We've domesticated chickens and cows, how about probiotics?

 Domesticated pig

Domesticated pig

 Desended from wild boar

Desended from wild boar

I recently came across an interesting article from Nature's Scientific Reports that discusses the ongoing domestication of bacteria by humans.  We are all well aware of domestication of animals and plants, but have we ever considered domesticating bacteria? One consequence in animals is that the domestic versions does not resemble their wild counterparts.  Striking examples are the large, white domestic ducks that are actually originally descended from the common mallard, or sheeps, which do not resemble the wild mouflon.  Another consequence is that the domesticated animals lose genetic diversity.  You may have heard stories about bananas which are at extreme risk for disease because of their monogenetic cultivation, or how many farm breeds across the world are going extinct putting the entire population of that animal at risk.  In the article researchers investigated how Lactobacillus acidophilus has changed since being used in dairy foods and probiotics.

 L. acidophilus is a unique bacteria because it can convert carbohydrates to lactic acid.  Humans then, harness the bacteria to create fermented foods like yogurt.  Because of its use in yogurt, and its general recognition as being safe by the FDA, many Lactobacillaea are used in probiotics, and we have written about the results of studies using them before.  The researchers in this study examined many different strains of L. acidophilus from all over the world and dating back to 1922 to see how the species has changed.  As it turns out, much like the domesticated plants and animals, all the strains tested had incredible genetic homology, with each strain being incredibly similar to the next.  The authors believe that this strain is very robust, and that it sits in a very advantageous place in evolutionary space, so that it is difficult for mutations to take hold.  This species can be thought of as an evolutionary bottleneck.  This may have given this strain an upper hand in being selected by early manufacturers, who did not want variation between batches and starter cultures.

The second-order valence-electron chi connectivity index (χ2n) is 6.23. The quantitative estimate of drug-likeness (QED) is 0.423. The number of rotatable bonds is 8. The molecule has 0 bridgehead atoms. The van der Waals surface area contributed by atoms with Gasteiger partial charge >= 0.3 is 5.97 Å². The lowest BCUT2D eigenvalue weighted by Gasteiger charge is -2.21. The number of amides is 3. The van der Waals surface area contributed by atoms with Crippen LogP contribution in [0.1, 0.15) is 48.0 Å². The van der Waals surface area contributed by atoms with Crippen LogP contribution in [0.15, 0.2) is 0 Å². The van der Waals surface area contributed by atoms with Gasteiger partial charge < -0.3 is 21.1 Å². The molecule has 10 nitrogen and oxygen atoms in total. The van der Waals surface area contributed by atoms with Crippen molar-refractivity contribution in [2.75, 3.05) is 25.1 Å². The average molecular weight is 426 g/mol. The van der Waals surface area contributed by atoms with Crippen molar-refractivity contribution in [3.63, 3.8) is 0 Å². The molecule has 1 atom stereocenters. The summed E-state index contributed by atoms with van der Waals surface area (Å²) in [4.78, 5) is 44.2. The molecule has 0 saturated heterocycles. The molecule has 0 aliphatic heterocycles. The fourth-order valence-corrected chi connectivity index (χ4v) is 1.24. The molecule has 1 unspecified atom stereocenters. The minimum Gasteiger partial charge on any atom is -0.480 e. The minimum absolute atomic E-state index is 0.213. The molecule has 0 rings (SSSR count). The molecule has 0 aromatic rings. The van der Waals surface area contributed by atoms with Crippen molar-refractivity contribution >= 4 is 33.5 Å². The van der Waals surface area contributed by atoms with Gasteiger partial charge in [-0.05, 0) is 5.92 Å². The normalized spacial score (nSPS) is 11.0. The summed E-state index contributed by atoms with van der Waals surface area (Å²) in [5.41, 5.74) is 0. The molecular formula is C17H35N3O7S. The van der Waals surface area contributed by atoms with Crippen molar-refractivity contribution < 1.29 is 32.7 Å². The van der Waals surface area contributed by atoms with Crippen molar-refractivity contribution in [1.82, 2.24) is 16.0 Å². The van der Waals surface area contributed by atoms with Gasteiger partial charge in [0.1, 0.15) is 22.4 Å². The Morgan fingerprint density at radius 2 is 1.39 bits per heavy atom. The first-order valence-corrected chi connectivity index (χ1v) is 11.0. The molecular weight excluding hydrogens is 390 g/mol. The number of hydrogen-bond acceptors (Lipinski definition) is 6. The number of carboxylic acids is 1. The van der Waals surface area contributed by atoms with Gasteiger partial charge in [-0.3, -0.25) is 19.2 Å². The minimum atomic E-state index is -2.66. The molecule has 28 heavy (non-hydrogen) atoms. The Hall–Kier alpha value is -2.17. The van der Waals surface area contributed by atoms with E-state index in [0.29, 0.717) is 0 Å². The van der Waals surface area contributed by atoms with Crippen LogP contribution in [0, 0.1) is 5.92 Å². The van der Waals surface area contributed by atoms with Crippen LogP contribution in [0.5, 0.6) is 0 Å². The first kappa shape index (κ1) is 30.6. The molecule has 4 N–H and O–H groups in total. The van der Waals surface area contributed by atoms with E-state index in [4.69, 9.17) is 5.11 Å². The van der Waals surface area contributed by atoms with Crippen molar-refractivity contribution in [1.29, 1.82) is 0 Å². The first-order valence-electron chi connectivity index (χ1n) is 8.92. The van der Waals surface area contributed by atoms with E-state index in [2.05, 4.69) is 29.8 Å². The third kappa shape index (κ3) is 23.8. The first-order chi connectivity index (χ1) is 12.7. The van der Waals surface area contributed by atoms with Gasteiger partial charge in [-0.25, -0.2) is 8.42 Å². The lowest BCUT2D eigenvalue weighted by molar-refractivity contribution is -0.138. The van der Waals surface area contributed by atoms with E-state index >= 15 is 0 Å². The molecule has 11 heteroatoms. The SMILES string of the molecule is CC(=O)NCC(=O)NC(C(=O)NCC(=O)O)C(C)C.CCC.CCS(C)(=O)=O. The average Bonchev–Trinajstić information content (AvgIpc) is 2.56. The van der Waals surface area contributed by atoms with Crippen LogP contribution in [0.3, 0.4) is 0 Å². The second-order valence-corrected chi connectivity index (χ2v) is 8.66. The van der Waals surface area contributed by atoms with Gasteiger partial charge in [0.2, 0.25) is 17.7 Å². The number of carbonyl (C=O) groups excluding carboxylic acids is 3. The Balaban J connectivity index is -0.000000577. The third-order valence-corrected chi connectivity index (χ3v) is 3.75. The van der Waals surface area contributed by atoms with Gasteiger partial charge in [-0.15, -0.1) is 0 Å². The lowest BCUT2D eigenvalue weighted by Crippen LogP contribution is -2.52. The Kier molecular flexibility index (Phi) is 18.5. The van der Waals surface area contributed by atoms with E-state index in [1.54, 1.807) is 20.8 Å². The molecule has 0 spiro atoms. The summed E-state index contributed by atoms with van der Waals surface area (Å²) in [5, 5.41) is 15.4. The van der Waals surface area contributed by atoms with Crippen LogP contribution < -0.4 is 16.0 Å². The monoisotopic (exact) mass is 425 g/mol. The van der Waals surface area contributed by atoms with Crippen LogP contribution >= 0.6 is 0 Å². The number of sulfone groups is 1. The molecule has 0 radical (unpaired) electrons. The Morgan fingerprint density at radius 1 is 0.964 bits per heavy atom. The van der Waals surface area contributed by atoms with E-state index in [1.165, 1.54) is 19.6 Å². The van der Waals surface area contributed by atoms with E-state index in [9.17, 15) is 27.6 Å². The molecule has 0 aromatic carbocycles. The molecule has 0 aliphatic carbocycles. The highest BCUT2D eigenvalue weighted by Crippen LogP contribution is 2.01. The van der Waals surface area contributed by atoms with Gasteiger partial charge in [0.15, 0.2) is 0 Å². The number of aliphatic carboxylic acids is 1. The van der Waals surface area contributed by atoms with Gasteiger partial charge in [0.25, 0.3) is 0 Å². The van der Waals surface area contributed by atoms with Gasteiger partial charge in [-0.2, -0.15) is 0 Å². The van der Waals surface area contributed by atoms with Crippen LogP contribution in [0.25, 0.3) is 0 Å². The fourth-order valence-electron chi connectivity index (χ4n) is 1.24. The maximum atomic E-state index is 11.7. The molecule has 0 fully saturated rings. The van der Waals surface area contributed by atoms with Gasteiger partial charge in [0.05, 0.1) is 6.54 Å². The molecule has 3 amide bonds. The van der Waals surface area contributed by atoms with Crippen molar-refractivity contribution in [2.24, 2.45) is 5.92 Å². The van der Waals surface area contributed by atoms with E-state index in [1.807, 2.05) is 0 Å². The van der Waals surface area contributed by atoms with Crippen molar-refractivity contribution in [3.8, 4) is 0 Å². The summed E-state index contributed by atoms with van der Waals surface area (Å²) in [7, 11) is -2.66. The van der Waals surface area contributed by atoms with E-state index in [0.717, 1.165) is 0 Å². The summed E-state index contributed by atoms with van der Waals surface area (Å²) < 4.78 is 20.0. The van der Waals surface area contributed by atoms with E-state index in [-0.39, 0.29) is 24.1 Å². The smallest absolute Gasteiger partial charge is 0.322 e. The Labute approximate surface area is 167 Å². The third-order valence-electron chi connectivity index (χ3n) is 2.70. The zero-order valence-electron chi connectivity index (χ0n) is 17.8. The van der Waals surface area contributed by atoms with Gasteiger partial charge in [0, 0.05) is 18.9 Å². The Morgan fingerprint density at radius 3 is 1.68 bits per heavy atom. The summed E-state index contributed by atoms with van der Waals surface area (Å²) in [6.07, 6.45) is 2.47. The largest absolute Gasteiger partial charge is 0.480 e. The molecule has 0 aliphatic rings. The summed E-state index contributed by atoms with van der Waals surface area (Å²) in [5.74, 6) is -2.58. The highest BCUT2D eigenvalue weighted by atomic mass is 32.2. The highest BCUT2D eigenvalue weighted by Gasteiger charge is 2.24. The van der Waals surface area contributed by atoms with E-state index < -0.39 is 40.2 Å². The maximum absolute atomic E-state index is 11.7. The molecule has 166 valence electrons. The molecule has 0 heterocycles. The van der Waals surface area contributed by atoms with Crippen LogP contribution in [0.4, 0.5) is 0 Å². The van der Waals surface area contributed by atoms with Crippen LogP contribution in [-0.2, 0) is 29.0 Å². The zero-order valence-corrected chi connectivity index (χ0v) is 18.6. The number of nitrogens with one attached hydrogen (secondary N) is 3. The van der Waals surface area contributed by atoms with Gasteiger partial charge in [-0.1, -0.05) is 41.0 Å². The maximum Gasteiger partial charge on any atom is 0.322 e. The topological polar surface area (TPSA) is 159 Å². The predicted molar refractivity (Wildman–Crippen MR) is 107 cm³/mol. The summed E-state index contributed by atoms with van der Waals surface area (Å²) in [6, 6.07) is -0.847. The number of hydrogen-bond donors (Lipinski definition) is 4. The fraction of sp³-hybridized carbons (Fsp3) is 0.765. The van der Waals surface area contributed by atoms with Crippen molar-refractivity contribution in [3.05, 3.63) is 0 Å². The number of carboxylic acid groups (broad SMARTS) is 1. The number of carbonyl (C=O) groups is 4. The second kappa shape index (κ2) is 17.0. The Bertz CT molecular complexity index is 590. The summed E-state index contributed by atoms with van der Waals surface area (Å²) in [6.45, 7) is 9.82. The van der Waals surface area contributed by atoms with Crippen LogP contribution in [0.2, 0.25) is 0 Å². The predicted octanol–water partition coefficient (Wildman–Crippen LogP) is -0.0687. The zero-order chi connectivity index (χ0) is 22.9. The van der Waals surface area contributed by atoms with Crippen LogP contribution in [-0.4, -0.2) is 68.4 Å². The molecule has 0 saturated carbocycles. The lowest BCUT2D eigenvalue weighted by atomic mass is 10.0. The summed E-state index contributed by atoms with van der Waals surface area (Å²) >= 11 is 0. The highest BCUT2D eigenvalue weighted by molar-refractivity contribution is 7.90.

One may wonder though, does this put L. acidophilus at risk for disease?  As it turns out the bacteria appears to be very resistant to disease.  While it is attacked by many phages, these do not seem to affect the overall reliability of the species.  Again, this resiliency speaks to its use in manufacturing.  So the next time you are downing some delicious greek yogurt, remember that it likely tastes the same as when the ancient greeks were eating it too!

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